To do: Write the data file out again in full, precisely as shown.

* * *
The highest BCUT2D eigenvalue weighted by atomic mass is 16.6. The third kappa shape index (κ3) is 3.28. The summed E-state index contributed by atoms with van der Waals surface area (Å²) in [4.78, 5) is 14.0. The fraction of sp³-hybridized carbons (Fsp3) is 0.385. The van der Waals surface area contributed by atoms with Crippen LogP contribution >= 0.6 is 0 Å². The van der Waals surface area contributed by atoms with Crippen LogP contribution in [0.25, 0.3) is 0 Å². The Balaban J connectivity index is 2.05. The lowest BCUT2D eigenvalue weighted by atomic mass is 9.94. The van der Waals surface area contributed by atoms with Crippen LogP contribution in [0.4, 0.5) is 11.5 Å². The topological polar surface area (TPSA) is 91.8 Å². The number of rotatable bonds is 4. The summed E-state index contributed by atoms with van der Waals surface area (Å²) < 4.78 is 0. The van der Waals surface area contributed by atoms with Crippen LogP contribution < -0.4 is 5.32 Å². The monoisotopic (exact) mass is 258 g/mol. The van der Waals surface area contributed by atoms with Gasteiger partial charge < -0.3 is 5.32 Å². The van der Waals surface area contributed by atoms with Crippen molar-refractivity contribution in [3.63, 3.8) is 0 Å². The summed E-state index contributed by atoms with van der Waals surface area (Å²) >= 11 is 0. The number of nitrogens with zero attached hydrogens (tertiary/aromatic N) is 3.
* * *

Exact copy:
The highest BCUT2D eigenvalue weighted by atomic mass is 16.6. The third kappa shape index (κ3) is 3.28. The summed E-state index contributed by atoms with van der Waals surface area (Å²) in [4.78, 5) is 14.0. The fraction of sp³-hybridized carbons (Fsp3) is 0.385. The van der Waals surface area contributed by atoms with Crippen LogP contribution >= 0.6 is 0 Å². The van der Waals surface area contributed by atoms with Crippen LogP contribution in [0.25, 0.3) is 0 Å². The Balaban J connectivity index is 2.05. The lowest BCUT2D eigenvalue weighted by atomic mass is 9.94. The van der Waals surface area contributed by atoms with Crippen LogP contribution in [0.4, 0.5) is 11.5 Å². The topological polar surface area (TPSA) is 91.8 Å². The number of rotatable bonds is 4. The summed E-state index contributed by atoms with van der Waals surface area (Å²) < 4.78 is 0. The van der Waals surface area contributed by atoms with Crippen LogP contribution < -0.4 is 5.32 Å². The monoisotopic (exact) mass is 258 g/mol. The van der Waals surface area contributed by atoms with Gasteiger partial charge < -0.3 is 5.32 Å². The van der Waals surface area contributed by atoms with Crippen molar-refractivity contribution in [3.63, 3.8) is 0 Å². The summed E-state index contributed by atoms with van der Waals surface area (Å²) >= 11 is 0. The number of nitrogens with zero attached hydrogens (tertiary/aromatic N) is 3.